Because I thrive on guilt, I like to make a mental list of what I did right and wrong raising my children.
One thing I’m proud of is that I read to my boys from the time they were in the womb. My husband and I are big readers and journalists, so our house has always overflowed with books.
Reading our boys a bedtime story was just part of our ritual, whether it was The Monster at the End of the Book (and I do a pretty good Grover imitation), Goodnight Moon or Chicka Chicka Boom Boom. I never left home without a couple of books tucked into the diaper bag. My older son especially liked the ones that showed pictures of other babies.
I never said no to buying a book, and I lugged home entire boxes from garage sales. I used to collect Little Golden Books, especially the older, 25-cent ones. I literally have hundreds, including my favorite as a child, Ukelele and Her New Doll, and, of course, Tammy, which came with paper dolls. Lucky for me, my mother loved to read, too, and she read to me.
I noticed in a national newspaper a column by the co-founder of Read Aloud 15 Minutes. I can’t say I’ve ever heard of the group, but it sounds pretty awesome.
The author contends that most parents don’t understand how much brain development happens between birth and age 3. She said research shows that the earlier a child is read to (for example, to my bulging belly 27 years ago), the more likely he is to have the skills for preschool and be interested in reading.
That’s why the American Academy of Pediatrics recommends reading aloud every day to children, beginning at birth.
A brain-imaging study at a Cincinnati medical center showed that reading to preschool children at home is associated with the activation of brain areas that support mental imagery and narrative.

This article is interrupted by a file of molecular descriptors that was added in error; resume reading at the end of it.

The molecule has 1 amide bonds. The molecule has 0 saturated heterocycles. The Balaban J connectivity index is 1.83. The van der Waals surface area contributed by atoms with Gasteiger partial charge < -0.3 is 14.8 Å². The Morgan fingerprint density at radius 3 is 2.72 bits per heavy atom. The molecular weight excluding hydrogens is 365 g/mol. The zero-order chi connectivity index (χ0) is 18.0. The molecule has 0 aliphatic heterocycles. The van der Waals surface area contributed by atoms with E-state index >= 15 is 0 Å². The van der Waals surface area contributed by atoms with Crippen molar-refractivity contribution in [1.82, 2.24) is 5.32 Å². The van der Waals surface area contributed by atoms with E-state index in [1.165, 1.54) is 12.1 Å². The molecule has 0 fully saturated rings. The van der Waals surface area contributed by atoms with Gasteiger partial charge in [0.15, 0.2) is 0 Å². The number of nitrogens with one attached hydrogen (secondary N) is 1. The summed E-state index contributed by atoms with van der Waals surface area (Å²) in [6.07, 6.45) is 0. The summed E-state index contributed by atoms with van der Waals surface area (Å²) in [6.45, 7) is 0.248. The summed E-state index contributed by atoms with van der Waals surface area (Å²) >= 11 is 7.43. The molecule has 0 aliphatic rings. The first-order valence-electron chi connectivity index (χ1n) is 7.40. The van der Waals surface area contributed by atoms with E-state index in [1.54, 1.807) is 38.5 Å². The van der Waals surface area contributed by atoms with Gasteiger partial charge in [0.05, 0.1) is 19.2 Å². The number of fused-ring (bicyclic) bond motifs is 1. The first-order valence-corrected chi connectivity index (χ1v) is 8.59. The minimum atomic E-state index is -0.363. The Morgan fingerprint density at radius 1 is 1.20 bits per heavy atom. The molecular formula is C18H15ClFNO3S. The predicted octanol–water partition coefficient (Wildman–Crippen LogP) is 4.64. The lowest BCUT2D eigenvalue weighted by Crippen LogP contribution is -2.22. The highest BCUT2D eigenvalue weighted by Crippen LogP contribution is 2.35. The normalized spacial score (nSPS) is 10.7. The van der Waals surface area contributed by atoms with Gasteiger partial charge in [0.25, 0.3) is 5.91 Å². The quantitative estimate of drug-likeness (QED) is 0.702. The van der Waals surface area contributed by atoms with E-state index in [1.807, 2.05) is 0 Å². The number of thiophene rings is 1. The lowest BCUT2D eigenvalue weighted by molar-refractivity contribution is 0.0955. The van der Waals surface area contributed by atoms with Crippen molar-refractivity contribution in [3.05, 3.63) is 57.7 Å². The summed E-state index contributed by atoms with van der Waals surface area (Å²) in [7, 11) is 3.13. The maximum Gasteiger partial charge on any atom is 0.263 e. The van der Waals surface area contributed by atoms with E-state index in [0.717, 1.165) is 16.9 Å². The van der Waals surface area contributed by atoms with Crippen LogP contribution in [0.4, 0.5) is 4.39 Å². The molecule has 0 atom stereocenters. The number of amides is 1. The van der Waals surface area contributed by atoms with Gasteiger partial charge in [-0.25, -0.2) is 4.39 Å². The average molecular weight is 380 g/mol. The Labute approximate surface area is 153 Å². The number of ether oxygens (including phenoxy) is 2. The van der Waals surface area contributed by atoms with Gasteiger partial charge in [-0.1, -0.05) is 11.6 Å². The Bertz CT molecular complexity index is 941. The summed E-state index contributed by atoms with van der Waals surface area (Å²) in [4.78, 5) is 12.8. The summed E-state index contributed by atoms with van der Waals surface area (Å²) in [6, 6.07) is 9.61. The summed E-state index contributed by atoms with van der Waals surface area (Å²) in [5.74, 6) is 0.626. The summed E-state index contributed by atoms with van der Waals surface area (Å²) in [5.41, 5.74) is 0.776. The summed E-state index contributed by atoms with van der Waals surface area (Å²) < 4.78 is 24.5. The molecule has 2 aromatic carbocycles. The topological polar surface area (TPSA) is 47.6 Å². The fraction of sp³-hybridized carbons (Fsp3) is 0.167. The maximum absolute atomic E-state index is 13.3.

When I was in Junior Auxiliary, we all were responsible for coming up with a service project. Mine was Head Start on Reading. We bought a book for every child in Head Start in Conway — the first year it was Green Eggs and Ham — and signed up to read to the children.
The idea of giving children a new book, especially some who might not have a single book in their homes, thrilled me.
Reading to children isn’t just a nice thing to do; it’s important. They’re learning vocabulary words, all kinds of other great things, not to mention bonding with whomever is reading to him or her.
I’ve already started a library for my granddaughter, Kennedy, who’s due in May. She has several classics: Pat the Bunny, The Very Hungry Caterpillar and more. Plus, I kept just about every book her daddy and her uncle ever had, so she will have lots of choices.
I took a picture of the paragraph of the column on reading to children and texted it to my son, who will soon be a daddy.
I told him I know he and my daughter-in-law will be great at this.
He’s way ahead of me. He texted back and told me he is writing a book for Kennedy, and my daughter-in-law is illustrating it.
I’m so proud of them. They’re definitely doing it right.
Senior writer Tammy Keith can be reached at (501) 327-0370 or firstname.lastname@example.org.